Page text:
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Listener Feedback

WORLD Radio - Listener Feedback

Reaction to COVID reports, and new podcast launch dates


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MYRNA BROWN, HOST: Today is Friday, July 30th. Good morning! This is The World and Everything in It from listener-supported WORLD Radio. I’m Myrna Brown.

NICK EICHER, HOST: And I’m Nick Eicher. Time now for your Listener Feedback.

And we certainly have a lot of it to share this month. Many listeners wrote to us this week after hearing Dr. Charles Horton’s interview about America’s Frontline Doctors. We’ll read samples from a few of those many, many emails in a minute. But one common criticism we heard was that we didn’t have any kind of response from the organization itself, and we didn’t. But there is a reason, and we should have said during the segment that Dr. Horton did try to get in touch with America’s Frontline Doctors and asked to talk to them as part of his reporting. He gave them a week to respond and they did not.

BROWN: We also heard from many listeners who wanted us more directly to address the doctors’ claims about things like Hydroxychlorquione, Ivermectin, and reports of adverse reactions to the COVID vaccines. One of the reasons we didn’t do that in this week’s segment is that we’ve carried reporting on these issues at other times. We’ll link to those reports in today’s program transcript, so if you wanted to, that would make it convenient to go back and check those out.

EICHER: Alright, let’s read some email that is representative of the feedback we received—and as I said, it was a lot—it was highly negative, some of it from medical professionals, and all of it by email, so we’ll have to read excerpts. First, Kenneth Kirby wrote to say he was disappointed the piece was more of an editorial commentary about America’s Frontline Doctors and not a news story. Alan Schell said he wished we’d mentioned several cases in the past when a vaccine fully approved by the FDA had to be pulled from the market due to safety concerns.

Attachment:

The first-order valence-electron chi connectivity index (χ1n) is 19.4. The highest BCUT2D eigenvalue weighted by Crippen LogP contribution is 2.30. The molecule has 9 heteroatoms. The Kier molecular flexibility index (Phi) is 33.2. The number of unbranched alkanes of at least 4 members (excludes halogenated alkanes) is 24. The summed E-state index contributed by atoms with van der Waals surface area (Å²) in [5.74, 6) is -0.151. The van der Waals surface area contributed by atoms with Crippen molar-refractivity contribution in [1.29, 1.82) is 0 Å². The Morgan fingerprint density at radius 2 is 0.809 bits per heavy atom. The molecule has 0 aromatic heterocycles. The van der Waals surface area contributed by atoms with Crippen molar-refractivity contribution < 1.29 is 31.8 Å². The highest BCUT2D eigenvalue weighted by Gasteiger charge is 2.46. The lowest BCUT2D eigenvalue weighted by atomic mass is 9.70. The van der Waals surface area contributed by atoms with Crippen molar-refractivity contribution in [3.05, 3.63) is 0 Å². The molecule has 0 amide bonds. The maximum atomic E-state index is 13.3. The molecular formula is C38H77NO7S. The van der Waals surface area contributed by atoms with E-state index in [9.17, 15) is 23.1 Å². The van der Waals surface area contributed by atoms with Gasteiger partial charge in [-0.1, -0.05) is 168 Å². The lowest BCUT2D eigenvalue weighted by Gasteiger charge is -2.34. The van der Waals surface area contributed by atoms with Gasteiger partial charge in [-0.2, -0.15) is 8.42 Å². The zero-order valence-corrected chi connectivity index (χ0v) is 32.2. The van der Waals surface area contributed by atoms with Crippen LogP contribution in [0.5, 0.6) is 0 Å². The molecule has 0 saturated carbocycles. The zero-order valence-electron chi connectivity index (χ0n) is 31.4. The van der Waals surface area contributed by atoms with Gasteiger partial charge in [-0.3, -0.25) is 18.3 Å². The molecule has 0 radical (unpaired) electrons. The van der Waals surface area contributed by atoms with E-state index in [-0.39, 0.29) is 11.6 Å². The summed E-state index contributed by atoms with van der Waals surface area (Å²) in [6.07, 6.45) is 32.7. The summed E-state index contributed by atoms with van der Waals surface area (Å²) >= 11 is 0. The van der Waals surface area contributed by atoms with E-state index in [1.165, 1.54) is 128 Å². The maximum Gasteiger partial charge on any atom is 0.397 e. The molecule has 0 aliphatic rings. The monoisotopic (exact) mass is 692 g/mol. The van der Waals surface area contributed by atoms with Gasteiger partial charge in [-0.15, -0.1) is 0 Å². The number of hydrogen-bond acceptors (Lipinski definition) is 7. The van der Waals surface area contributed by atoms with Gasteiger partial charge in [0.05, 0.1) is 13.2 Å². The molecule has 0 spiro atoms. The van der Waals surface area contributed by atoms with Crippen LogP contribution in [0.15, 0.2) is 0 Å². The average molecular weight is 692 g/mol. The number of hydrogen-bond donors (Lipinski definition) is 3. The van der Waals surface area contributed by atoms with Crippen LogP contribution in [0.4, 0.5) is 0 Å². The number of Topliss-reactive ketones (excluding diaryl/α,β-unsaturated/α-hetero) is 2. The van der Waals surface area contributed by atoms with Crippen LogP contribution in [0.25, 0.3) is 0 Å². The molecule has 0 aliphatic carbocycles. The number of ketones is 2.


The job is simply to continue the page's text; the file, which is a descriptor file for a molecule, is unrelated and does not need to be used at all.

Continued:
BROWN: Lee Crum questioned, as he says, “[the] over the top, panic-inducing push to vaccinate the planet against a virus [that has] a very high recovery rate” and suggested WORLD has accepted that idea without critique. Rick Witmer took issue with our description of America’s Frontline Doctors as primarily political. He noted that medicine and politics have often become intertwined during the past year.

EICHER: Austin Britton wrote to say he thought we’d misrepresented the group’s use of the term “experimental.” He noted that because the technology behind the mRNA vaccines has never been used before, it is by definition an experiment.

BROWN: You said the responses were highly negative, and they were, but a few were appreciative. David Phillips wrote to say it was “excellent, informed, thoughtful, and vital reporting!” And Donald Thompson, a family and preventative medicine doctor in Bristol, Tennessee, called in with this feedback.